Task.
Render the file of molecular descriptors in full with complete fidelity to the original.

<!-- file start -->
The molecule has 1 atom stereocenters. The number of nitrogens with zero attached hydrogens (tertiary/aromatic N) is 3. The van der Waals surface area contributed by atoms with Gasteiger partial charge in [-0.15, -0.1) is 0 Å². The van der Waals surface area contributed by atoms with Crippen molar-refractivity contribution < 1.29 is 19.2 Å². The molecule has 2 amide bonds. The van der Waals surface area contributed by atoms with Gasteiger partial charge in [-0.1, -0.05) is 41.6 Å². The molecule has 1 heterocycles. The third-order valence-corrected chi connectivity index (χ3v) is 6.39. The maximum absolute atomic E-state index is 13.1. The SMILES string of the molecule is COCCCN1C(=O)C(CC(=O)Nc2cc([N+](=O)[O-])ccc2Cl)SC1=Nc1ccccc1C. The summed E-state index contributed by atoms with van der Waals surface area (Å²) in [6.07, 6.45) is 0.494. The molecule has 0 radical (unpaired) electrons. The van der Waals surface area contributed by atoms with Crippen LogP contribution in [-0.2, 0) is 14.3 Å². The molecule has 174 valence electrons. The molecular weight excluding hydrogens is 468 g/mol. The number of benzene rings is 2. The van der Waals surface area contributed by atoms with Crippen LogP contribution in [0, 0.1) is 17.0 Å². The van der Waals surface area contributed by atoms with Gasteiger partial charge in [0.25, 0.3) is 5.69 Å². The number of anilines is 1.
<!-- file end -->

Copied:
The molecule has 1 atom stereocenters. The number of nitrogens with zero attached hydrogens (tertiary/aromatic N) is 3. The van der Waals surface area contributed by atoms with Gasteiger partial charge in [-0.15, -0.1) is 0 Å². The van der Waals surface area contributed by atoms with Crippen molar-refractivity contribution < 1.29 is 19.2 Å². The molecule has 2 amide bonds. The van der Waals surface area contributed by atoms with Gasteiger partial charge in [-0.1, -0.05) is 41.6 Å². The molecule has 1 heterocycles. The third-order valence-corrected chi connectivity index (χ3v) is 6.39. The maximum absolute atomic E-state index is 13.1. The SMILES string of the molecule is COCCCN1C(=O)C(CC(=O)Nc2cc([N+](=O)[O-])ccc2Cl)SC1=Nc1ccccc1C. The summed E-state index contributed by atoms with van der Waals surface area (Å²) in [6.07, 6.45) is 0.494. The molecule has 0 radical (unpaired) electrons. The van der Waals surface area contributed by atoms with Crippen LogP contribution in [-0.2, 0) is 14.3 Å². The molecule has 174 valence electrons. The molecular weight excluding hydrogens is 468 g/mol. The number of benzene rings is 2. The van der Waals surface area contributed by atoms with Crippen LogP contribution in [0, 0.1) is 17.0 Å². The van der Waals surface area contributed by atoms with Gasteiger partial charge in [0.25, 0.3) is 5.69 Å². The number of anilines is 1.